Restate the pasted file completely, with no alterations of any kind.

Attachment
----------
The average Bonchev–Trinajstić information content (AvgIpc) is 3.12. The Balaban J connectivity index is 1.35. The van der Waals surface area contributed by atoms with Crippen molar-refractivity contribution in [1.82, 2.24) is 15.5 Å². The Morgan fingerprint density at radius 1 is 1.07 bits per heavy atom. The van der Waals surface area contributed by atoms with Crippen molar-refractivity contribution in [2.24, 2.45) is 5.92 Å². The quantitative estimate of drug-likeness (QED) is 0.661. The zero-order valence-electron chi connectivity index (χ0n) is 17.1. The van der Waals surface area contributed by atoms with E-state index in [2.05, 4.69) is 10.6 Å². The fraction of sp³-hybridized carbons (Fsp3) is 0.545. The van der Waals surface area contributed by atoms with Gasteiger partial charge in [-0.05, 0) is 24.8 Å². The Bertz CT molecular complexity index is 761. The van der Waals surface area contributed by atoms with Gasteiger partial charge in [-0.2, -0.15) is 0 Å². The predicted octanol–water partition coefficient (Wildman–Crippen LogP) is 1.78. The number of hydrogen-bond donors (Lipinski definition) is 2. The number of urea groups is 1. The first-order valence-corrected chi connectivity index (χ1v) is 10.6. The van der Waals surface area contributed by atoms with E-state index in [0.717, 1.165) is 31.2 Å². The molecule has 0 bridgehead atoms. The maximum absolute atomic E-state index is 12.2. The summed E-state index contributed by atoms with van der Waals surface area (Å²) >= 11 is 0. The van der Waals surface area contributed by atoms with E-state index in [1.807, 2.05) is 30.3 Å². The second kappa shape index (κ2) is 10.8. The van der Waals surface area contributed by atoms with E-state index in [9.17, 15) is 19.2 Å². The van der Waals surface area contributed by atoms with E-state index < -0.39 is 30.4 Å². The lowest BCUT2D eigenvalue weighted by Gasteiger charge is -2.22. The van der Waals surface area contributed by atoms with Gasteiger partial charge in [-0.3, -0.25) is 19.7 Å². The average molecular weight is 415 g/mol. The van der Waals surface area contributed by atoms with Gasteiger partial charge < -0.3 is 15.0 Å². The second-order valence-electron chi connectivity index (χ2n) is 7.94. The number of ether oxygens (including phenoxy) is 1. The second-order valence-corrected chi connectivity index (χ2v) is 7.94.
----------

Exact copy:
The average Bonchev–Trinajstić information content (AvgIpc) is 3.12. The Balaban J connectivity index is 1.35. The van der Waals surface area contributed by atoms with Crippen molar-refractivity contribution in [1.82, 2.24) is 15.5 Å². The Morgan fingerprint density at radius 1 is 1.07 bits per heavy atom. The van der Waals surface area contributed by atoms with Crippen molar-refractivity contribution in [2.24, 2.45) is 5.92 Å². The quantitative estimate of drug-likeness (QED) is 0.661. The zero-order valence-electron chi connectivity index (χ0n) is 17.1. The van der Waals surface area contributed by atoms with E-state index in [2.05, 4.69) is 10.6 Å². The fraction of sp³-hybridized carbons (Fsp3) is 0.545. The van der Waals surface area contributed by atoms with Gasteiger partial charge in [-0.05, 0) is 24.8 Å². The Bertz CT molecular complexity index is 761. The van der Waals surface area contributed by atoms with Gasteiger partial charge in [-0.2, -0.15) is 0 Å². The predicted octanol–water partition coefficient (Wildman–Crippen LogP) is 1.78. The number of hydrogen-bond donors (Lipinski definition) is 2. The number of urea groups is 1. The first-order valence-corrected chi connectivity index (χ1v) is 10.6. The van der Waals surface area contributed by atoms with E-state index in [0.717, 1.165) is 31.2 Å². The molecule has 0 bridgehead atoms. The maximum absolute atomic E-state index is 12.2. The summed E-state index contributed by atoms with van der Waals surface area (Å²) >= 11 is 0. The van der Waals surface area contributed by atoms with E-state index in [1.807, 2.05) is 30.3 Å². The second kappa shape index (κ2) is 10.8. The van der Waals surface area contributed by atoms with E-state index in [9.17, 15) is 19.2 Å². The van der Waals surface area contributed by atoms with E-state index < -0.39 is 30.4 Å². The lowest BCUT2D eigenvalue weighted by Gasteiger charge is -2.22. The van der Waals surface area contributed by atoms with Gasteiger partial charge in [-0.3, -0.25) is 19.7 Å². The average molecular weight is 415 g/mol. The van der Waals surface area contributed by atoms with Gasteiger partial charge < -0.3 is 15.0 Å². The second-order valence-electron chi connectivity index (χ2n) is 7.94. The number of ether oxygens (including phenoxy) is 1. The second-order valence-corrected chi connectivity index (χ2v) is 7.94.